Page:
It seems like Austin is a city that won't let anything slow its growth and as such members of the live music community are looking for ways to move forward themselves while continuing to pay their respects to those immediately affected. The site where the incident occurred happens to be in front of the popular music venue Mohawk that sits as an anchor of the Red River Cultural District. Transmission Events who hosts many high profile shows at the Mohawk and others including Fun Fun Fun Fest have taken a lead role in making sure that the live music community is doing everything it can to raise money for victims and provide a united voice and home for those who want to show their support.

Transmission Events' General Manager Bobby Garza said they are responding to the tragedy that happened at their doorstep the only way they know how -- bringing folks together.

"Like many folks in town, Red River is home to us, and we have family all up and down the Red River Cultural District.  Transmission is playing a part helping coordinate the efforts where we can through these relationships.  In the coming days, we hope to announce a coordinated effort with everyone that's reached out to us wanting to help.  We think that getting everyone together and focusing our efforts will yield the most effective results.  In the end, our primary concern is raising as much money for the victims and their families as possible.  We're making great progress, we just need to keep the momentum alive now that activity in town has slowed down."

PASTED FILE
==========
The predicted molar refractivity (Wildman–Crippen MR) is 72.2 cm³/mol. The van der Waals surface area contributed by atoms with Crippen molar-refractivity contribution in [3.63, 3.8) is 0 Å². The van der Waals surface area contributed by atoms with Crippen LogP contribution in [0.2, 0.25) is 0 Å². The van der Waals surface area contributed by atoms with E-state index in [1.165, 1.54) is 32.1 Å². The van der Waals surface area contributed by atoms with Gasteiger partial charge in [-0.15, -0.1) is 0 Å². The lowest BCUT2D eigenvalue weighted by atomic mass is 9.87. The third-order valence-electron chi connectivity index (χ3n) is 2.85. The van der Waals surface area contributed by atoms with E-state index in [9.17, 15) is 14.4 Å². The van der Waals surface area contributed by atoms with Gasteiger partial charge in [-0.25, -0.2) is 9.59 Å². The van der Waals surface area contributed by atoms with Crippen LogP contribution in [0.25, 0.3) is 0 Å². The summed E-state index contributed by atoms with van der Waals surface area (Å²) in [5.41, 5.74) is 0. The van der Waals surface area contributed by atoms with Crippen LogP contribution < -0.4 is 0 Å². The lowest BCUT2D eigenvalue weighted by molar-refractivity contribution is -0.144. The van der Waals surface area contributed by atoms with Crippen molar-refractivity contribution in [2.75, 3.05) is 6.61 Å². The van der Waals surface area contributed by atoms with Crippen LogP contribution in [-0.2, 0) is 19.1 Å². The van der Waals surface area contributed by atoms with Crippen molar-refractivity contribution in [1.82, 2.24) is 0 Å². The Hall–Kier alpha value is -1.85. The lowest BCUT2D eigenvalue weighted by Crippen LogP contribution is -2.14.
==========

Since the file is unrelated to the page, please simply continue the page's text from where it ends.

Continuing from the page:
Councilman Mike Martinez has been a champion of the live music community and before the incident his office was already working on a special events ordinance that would include the permitting process for event and promotion companies. This Thursday the Council will vote on a resolution he sponsored that will direct the City Manager to do a post-event evaluation of SXSW that will serve as a guide for major festivals in general. It will work with stakeholders and look at the way SXSW impacts the lives of Austinites who may not be attending the festival. Martinez assured KVUE that SXSW had not "outgrown" Austin but that the city could always improve on how it handles major events. He also told me in a statement that,

"SXSW was bigger and more intense this year than it's ever been.  You won't find a bigger fan of the success that SXSW has had and the spotlight it brings to Austin, Texas.  While we celebrate those successes, we cannot let that success become our failure.  As a City co-sponsored event, we have a vested interest in coordinating the city services related to SXSW and we want to do everything we can to make the event a success in future years."

In context with the deadly events and the response by the community he said, "SXSW Cares is the ultimate representation of how this community rallies around each other." That seems to be the theme no matter who I talked to. From first responders, to event promoters and city officials, the only answer is to come together and make our city a better, safer, stronger community. I believe that sentiment was best summed up by Bristel Bradford from the American Red Cross when she said, "there is therapy in being together."

You can follow me on Twitter at @joethepleb.